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Desmoplastic melanoma - Submitted on: Monday May, 01, 2000
Contributed by:Martin C. Mihm, Jr., MD
Desmoplastic melanoma (DM) is a malignant melanoma first described by Conley and associates in 1971 that can pose great difficulties in the differential diagnosis both clinically and histologically. It is generally considered to be rare, although recently an increase of its incidence has been noted in referral centers--perhaps reflecting an improvement of the physician's diagnostic skills in the field.

DM is a spindle cell vertical growth phase melanoma with various degrees of desmoplasia that can develop de novo or in a pre-existing radial growth phase lesion. In the latter case, it has clinical and histologic features of lentigo maligna, acral-lentiginous melanoma, or mucosal-lentiginous melanoma.

Clinical Features:
DM presents a variable and often indolent clinical picture, which is obviously related to the delayed diagnosis that is reported in a significant percentage of cases. In the majority of cases it affects middle-aged individuals (in their 5th or 6th decade). When de novo, it presents as an indurated, non-ulcerated, and slightly elevated plaque or nodule. It may be flesh-colored rather than melanotic. Pigmentation, when present, is either sparse or irregularly distributed. When DM arises in association with a radial growth phase lesion, it exhibits the characteristics of that lesion, with an indurated, usually heavily pigmented nodule. A persisting and progressively enlarging indurated erythematous lesion around the scar of a previous biopsied lentigo maligna type melanocytic proliferation must always be considered as highly suspicious of desmoplastic melanoma and must be biopsied.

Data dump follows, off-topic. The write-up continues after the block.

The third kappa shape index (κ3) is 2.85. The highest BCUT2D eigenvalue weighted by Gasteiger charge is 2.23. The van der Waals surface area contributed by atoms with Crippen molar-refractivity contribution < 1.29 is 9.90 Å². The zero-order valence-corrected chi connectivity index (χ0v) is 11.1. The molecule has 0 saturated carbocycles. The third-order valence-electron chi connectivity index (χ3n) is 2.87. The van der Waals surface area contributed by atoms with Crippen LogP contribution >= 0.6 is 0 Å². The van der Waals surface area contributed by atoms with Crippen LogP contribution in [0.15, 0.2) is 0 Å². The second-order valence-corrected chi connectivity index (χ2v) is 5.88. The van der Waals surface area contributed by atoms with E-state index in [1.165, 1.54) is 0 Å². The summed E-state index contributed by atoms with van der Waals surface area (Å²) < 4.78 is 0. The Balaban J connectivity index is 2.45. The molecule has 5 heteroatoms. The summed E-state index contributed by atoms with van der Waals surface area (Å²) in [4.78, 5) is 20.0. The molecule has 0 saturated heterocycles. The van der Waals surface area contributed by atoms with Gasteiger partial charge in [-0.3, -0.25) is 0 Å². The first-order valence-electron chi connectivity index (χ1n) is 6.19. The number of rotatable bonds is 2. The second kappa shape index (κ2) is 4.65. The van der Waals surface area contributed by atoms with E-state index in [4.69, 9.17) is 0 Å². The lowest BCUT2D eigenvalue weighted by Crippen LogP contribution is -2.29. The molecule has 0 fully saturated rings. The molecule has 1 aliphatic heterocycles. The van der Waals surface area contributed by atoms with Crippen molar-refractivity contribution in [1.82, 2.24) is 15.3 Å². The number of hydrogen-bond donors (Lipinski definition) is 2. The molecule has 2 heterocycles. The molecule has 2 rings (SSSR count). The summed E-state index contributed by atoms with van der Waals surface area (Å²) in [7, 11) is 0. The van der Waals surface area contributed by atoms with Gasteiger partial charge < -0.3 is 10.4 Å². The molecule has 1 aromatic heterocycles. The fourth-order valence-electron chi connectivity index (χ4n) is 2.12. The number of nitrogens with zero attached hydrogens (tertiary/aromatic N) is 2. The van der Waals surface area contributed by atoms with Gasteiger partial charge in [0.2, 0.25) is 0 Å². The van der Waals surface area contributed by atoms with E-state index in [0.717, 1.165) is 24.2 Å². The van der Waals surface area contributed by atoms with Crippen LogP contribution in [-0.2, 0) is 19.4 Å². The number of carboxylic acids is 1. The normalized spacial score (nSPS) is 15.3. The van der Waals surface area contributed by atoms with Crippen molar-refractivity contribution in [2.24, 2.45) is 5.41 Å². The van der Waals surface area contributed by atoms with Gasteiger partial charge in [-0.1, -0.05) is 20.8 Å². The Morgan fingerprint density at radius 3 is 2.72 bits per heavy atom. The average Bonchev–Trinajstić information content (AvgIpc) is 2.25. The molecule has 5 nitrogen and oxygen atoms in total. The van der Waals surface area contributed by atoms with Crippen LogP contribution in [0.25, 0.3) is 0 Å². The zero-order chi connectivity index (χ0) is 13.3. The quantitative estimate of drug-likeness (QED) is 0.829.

DM has a predilection for the sun-exposed areas of the skin of individuals with phototype I characteristics. Head and neck are the sites of development in the majority of these reported cases and lentigo maligna is a usual concomitant. In cases of acral or mucosal distribution, there is no phototypic predilection.

DM is characterized by local aggressive biologic behavior and high incidence of local recurrences, probably related to the commonly described nerve invasion (neurotropism). Repeated recurrences can lead to a disseminated disease, with intracranial metastases being common in primary tumors of the head and neck region. However, the overall survival rate of patients with DM seems to be better than that of patients with nondesmoplastic melanomas of equal Breslow's depth of invasion.

Epiluminescence Microscopy
The essential epiluminescence microscopic features of melanoma can be found in DM, especially when it is accompanied by a radial growth phase melanoma. Dermoscopic analysis, however, should be viewed as an adjunctive technique in the assessment of the lesion and an excisional biopsy should be advised in all questionable cases.

(Click on an image for a larger view)
Figure 1. Desmoplastic melanoma on low power exhibits intraepidermal melanocytic hyperplasia with hyperpigmentation overlying fibrotic dermis (area of close-up in Figure 2).
Figure 2. Closeup in area of fibrotic dermis in Figure 1 shows epithelioid cells superficially with elongate hyperchromatic spindle cells below dermis.